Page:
controlling agencies may be necessary to obtain
detailed information regarding real-time use and
area scheduling practices, or to identify airspace
operational problems. The Special Use Airspace
Management System (SAMS) will provide a more
centralized and comprehensive source of SUA data for
review purposes. As it becomes available, SAMS data
should be incorporated into the review process.
Additional sources of SUA information include:
a. Controlling agency or
using agency input.
b. Regional/service area
office SUA onsite review team reports.
c. FAA Air Traffic
Representative (ATREP) reports.
d. SUA Letters of
e. User meeting feedback.
f. Routine use of
restrictions imposed by the controlling agency on
the activation of SUA, or frequent denials of using
agency activation requests.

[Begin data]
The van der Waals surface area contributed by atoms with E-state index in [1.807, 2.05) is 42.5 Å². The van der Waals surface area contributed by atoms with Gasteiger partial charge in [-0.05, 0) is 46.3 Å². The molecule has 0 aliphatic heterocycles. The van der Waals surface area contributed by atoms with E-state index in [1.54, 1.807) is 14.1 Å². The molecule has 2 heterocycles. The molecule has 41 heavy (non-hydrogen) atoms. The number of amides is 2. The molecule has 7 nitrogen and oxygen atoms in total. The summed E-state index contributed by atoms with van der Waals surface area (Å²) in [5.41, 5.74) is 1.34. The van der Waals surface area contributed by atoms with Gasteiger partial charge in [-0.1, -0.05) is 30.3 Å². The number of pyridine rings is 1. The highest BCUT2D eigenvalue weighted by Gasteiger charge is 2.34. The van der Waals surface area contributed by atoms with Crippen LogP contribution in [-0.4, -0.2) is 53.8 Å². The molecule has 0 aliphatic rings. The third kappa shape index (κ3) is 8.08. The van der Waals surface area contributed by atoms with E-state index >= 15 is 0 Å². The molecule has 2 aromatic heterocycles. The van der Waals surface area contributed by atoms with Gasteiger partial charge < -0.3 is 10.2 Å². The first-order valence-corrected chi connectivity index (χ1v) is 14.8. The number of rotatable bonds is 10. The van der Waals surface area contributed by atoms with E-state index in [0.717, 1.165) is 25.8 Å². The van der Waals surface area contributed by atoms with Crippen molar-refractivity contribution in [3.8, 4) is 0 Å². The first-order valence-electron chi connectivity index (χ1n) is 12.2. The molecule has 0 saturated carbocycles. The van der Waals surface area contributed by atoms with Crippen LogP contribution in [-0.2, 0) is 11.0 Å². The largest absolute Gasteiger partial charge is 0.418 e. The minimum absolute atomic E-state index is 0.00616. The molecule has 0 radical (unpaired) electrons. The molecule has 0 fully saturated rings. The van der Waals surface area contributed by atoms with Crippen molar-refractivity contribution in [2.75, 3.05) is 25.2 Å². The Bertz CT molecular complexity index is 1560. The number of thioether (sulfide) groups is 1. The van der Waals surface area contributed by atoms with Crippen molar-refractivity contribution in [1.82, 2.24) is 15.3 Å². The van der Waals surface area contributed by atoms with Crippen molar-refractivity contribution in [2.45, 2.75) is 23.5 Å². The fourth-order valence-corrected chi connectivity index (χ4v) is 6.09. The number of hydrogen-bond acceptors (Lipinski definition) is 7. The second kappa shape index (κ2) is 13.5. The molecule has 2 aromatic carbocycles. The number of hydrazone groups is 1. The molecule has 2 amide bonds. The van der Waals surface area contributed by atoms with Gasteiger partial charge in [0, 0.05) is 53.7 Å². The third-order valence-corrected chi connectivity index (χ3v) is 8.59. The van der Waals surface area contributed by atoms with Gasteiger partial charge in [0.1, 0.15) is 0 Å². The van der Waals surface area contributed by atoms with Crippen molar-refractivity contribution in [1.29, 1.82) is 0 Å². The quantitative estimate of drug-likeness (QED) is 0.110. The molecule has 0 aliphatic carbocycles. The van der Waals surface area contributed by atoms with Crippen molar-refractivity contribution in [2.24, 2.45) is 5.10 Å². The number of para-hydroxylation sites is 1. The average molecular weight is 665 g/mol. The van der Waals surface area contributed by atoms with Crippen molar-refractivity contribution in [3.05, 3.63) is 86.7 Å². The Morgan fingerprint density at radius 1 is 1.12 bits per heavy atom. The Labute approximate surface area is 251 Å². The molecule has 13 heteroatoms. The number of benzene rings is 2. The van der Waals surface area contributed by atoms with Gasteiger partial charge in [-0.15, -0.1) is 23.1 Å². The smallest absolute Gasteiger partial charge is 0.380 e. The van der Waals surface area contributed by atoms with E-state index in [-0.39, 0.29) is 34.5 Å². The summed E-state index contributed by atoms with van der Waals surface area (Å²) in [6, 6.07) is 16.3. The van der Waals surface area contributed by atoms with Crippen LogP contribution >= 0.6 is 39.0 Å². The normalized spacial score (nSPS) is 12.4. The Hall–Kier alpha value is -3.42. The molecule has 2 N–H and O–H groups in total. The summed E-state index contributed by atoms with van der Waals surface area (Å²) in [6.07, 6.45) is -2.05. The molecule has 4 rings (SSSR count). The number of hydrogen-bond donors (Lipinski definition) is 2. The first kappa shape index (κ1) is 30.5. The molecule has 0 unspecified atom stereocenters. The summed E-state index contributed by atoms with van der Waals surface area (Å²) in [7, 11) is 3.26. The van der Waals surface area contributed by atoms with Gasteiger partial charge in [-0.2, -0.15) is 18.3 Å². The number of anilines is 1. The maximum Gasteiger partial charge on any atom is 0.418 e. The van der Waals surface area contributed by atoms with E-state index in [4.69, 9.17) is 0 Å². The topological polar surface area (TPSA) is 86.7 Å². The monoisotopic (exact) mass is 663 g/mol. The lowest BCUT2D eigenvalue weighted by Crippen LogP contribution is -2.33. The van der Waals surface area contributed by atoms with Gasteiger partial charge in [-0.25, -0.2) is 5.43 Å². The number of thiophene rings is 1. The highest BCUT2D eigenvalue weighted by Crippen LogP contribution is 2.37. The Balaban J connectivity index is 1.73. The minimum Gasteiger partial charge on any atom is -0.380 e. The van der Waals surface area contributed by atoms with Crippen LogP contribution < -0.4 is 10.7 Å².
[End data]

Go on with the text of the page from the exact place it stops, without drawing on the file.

g. Recurring ATC problems,
spill outs, or NMAC reports associated with the SUA
21-8-4. UTILIZATION STANDARDS
a. The General Accounting
Office (GAO) recommended that the FAA establish
standards to be used to measure the effectiveness of
SUA utilization, and to serve as a starting point
for regional/service area office discussions with
the user about the possible need for an airspace
amendment or revocation action. In fulfillment of
the GAO recommendation, this paragraph presents
a limited, basic standard to be considered when
reviewing SUA utilization data. It applies primarily
to the review of restricted area and MOA annual
utilization reports, but may be used to evaluate
other SUA areas where sufficient utilization data is
b. Reviewers are cautioned
that many factors affecting SUA use cannot be
quantified. Therefore, it is impractical to develop
an all-encompassing standard that would fully
measure SUA effectiveness. A thorough evaluation of
SUA will require a combination of utilization data
analysis, plus a subjective review of each area with
consideration given to any unique circumstances.
c. The following standard